Archive for the ‘Digital Rights’ Category
In the Internet's environment of free expression passions often run hot. Flamewars and vitriolic rants enliven online conversations making them interesting and human. But, will those passionate words come back to haunt you? What picture do they paint to a prospective employer, and what inferences will be drawn about you in thirty years time? A digital world is transforming our identities, making them public.
Our online activities leave a trail of bread crumbs behind us that search engines gather together. Try searching yourself on Google or egoSurf, to see what trail you've already left behind. As more of our activities migrate online they become public, indexable and searchable. The read-write web envisioned by Web 2.0 is increasing this trend as it stores social relationships and interactions. Consider what Flickr, Delicious, Technorati and Friendster could reveal about you: this might include information on your holidays, hobbies and work.
Managing our identity is a complex issue because it involves issues of ownership, perception and change. A key problem is we all play a variety of parts (personas) in different social spheres. As Shakespeare said in As you Like it (Act ii. Sc. 7):
"All the world 's a stage, And all the men and women merely players. They have their exits and their entrances; And one man in his time plays many parts"
For example, character aspects we emphasise in work may be different to those we accentuate in our local community. The virtual world doesn't recognise social boundaries so merges our interactions into a single identity which may be misleading.
ClaimID is a service that helps you to categorise your personas and present a multi-faceted on-line identity. You gain control by sifting and sorting links about yourself into groups. These groups represent social spheres and together they represent how you wish to be perceived. When someone wants to find out about you, or you want provide information about yourself you can direct them to your ClaimID page.
To use the service you sign up for a home page where you collect and group links that describe and annotate your identity. So you might have a group called Personal where you collect links that describe you personally such as your blog, delicious and flickr. Another group would be Professional with links to organisations and places you've worked. ClaimID lets you specify who authored the link and whether it's about you or not. The completed page is a list of groups that defines your personas and aggregates them into a single meta-identity. This is my page for Steve George.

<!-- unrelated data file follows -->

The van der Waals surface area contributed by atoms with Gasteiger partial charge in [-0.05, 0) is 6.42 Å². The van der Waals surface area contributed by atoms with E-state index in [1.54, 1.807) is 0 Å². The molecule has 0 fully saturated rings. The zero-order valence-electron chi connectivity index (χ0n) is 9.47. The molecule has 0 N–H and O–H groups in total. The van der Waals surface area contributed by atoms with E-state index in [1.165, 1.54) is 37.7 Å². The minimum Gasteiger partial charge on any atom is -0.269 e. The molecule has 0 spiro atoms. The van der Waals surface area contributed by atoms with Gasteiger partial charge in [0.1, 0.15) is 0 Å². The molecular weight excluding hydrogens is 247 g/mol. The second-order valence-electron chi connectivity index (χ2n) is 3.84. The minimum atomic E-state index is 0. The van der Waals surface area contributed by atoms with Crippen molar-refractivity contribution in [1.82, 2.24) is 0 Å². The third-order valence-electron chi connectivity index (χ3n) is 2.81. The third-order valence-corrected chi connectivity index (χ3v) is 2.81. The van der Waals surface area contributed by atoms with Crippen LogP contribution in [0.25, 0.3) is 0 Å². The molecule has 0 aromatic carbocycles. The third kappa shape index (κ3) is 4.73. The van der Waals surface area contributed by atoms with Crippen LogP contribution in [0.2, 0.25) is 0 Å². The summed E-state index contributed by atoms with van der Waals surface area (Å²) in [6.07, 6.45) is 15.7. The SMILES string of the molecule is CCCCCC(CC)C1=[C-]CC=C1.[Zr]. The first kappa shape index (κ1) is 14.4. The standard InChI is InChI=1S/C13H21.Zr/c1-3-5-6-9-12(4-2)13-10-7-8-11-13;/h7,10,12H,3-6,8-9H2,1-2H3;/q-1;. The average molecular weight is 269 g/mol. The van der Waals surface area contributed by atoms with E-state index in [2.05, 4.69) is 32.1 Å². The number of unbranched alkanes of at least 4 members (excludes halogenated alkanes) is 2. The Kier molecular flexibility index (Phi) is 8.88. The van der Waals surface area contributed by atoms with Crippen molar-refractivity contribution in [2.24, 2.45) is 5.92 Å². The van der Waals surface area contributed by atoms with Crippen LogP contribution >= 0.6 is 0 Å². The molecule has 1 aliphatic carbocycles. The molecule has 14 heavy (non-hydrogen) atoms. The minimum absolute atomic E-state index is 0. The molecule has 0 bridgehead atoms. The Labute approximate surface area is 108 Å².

It's a nice service, cleanly presented and executed. It took me about two hours to decide what groups I wanted and to populate my page. It would have been nice if there were some templates to use, and perhaps a wizard to make searching for yourself easier. The most time consuming aspect was finding links and deciding what was appropriate. My name is very common and my online footprint anaemic so my links were sunk under a army of impostor Stephen George, Steve George and slgeorge pages.
ClaimID doesn't tackle information collecting about you on the Interent. And we often value what we find out about someone more than what they tell us about themselves. Nor does it authenticate us and attest to our identity. But it is an interesting first step to managing our identity.
Do you think that the Internet is changing identity? And, is ClaimID a useful way of managing your identity?
The French parliament is proposing a new law to free consumers from DRM lock-in. Essentially, a media system that operated a format lock-in would have to provide information so that other technical systems could interoperate. There’s more coverage on the BBC and Business Week.
It’s widely seen as an attack on Apple’s iTunes/iPod system as it represents 70% of the digital music market. The impact of the law would be that Apple would have to provide interoperability information to other music player manufacturers such as Sony. Consumers would be able to play content they had bought through the iTunes store on any player. At the moment iTunes music will only play on an iPod due to encryption.
The FT is scathing of this idea, probably because it would have a significant impact on Apple’s share value. The main report, France seeks to fragment Apple’s core, by Waters, Allison and Braithwaire suggests that:
“According to the industry’s received wisdom, these closed systems are characteristic of new technology markets in their infancy”
Odd received wisdom, because as far as I know there’s no proof that closed/proprietary systems open up due to market maturity. And DRM is just the latest extension to the proprietary system tool-box.